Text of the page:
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You don't need to study SNMP on a theoretical level to implement it.
This guide helps you implement SNMP into your network.
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T/Mon NOC: Full-featured alarm master for up to
1 million alarm points. Features support for 25 protocols, protocol mediation, alarm forwarding, pager and email alarm notification, Web Browser access, multi-user access, standing alarm list, alarm history logging.
T/Mon SLIM: Light capacity regional alarm master. Supports up to 64 devices and 7,500 alarm points. Features pager and email alarm notification, Web Browser access, standing alarm list and alarm history logging.
NetGuardian 832A: RTU monitors 32 alarm points, 8 analog inputs, 8 control relays, 32 ping targets, 8 terminal server ports; reports to any SNMP manager, T/Mon NOC or T/Mon LT.
NetGuardian 216: RTU monitors 16 alarm points, 2 analog inputs, 2 control relays, 1 terminal server port; reports to any SNMP manager, T/Mon NOC or T/Mon LT.
Remote Alarm Block 176N: Wire-wrap alarm block monitors 176 alarm points, 4 controls; reports to any SNMP manager, T/Mon NOC or T/Mon LT.
NetGuardian 480: RTU monitors 80 alarm points, 4 control relays; reports to any SNMP manager,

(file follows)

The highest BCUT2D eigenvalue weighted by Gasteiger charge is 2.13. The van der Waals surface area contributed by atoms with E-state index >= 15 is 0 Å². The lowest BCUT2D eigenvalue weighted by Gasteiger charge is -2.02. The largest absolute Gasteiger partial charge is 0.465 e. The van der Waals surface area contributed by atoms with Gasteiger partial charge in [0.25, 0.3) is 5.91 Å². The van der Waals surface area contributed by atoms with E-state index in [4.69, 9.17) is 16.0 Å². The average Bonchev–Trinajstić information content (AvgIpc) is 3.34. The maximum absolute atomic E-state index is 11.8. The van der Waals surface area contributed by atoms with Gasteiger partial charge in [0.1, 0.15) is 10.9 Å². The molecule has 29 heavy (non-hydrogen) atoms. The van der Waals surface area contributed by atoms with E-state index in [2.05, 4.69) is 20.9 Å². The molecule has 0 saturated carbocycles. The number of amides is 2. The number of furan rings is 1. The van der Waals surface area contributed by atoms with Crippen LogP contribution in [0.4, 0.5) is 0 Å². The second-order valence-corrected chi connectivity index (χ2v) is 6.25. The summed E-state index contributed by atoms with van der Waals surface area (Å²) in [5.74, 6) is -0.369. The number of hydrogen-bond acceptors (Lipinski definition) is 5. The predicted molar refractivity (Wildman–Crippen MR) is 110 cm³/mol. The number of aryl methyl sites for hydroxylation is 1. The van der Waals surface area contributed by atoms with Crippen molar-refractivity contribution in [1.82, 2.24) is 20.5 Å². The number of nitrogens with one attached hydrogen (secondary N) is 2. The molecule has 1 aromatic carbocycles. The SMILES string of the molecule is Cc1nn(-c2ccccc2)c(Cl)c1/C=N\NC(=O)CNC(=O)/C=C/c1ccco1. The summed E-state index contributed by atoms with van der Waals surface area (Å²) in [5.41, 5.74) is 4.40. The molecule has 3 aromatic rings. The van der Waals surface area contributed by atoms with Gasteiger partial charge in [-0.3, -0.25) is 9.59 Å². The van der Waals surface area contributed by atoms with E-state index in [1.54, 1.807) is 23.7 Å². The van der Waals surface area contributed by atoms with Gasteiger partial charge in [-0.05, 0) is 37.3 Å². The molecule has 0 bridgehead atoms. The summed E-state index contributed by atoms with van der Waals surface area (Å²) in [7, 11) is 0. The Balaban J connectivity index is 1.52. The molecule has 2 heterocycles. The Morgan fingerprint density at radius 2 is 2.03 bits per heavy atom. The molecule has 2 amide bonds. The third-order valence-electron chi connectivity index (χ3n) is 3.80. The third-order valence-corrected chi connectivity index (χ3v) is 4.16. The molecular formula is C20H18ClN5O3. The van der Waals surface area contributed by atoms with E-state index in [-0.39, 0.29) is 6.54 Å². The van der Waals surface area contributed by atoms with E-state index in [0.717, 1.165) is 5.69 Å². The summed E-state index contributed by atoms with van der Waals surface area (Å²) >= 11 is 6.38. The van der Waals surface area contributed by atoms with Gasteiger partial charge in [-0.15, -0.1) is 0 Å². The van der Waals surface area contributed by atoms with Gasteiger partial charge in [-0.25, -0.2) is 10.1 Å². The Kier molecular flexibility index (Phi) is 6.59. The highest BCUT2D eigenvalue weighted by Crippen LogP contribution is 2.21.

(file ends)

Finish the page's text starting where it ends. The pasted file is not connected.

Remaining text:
TL1 master, T/Mon NOC or T/Mon LT.
You could spend months studying protocol architecture or MIB structure, but that's not necessary to get a monitoring project off the ground.
You don't need to study SNMP on a theoretical level to make your implementation successful.
But there are some SNMP issues that can potentially turn into pitfalls that can stop your SNMP implementation in its tracks, stretch your project over time and over budget, even reduce your overall visibility of your network - you need to know how to avoid them.
This white paper is a step-by-step guide to SNMP alarm monitoring implementation, focusing on the practical problems that can arise and how to solve them.
Before you start any work on your deployment - even budgeting - you need to begin with a thorough assessment of your existing network, to determine how much of your existing transport and network equipment is compatible with SNMP monitoring. You certainly want to identify any potential replacement issues before you budget, or you may be caught short by unexpected problems. But equally, you want to take advantage of opportunities to reduce your capital expenditures by continuing to use existing transport and equipment.
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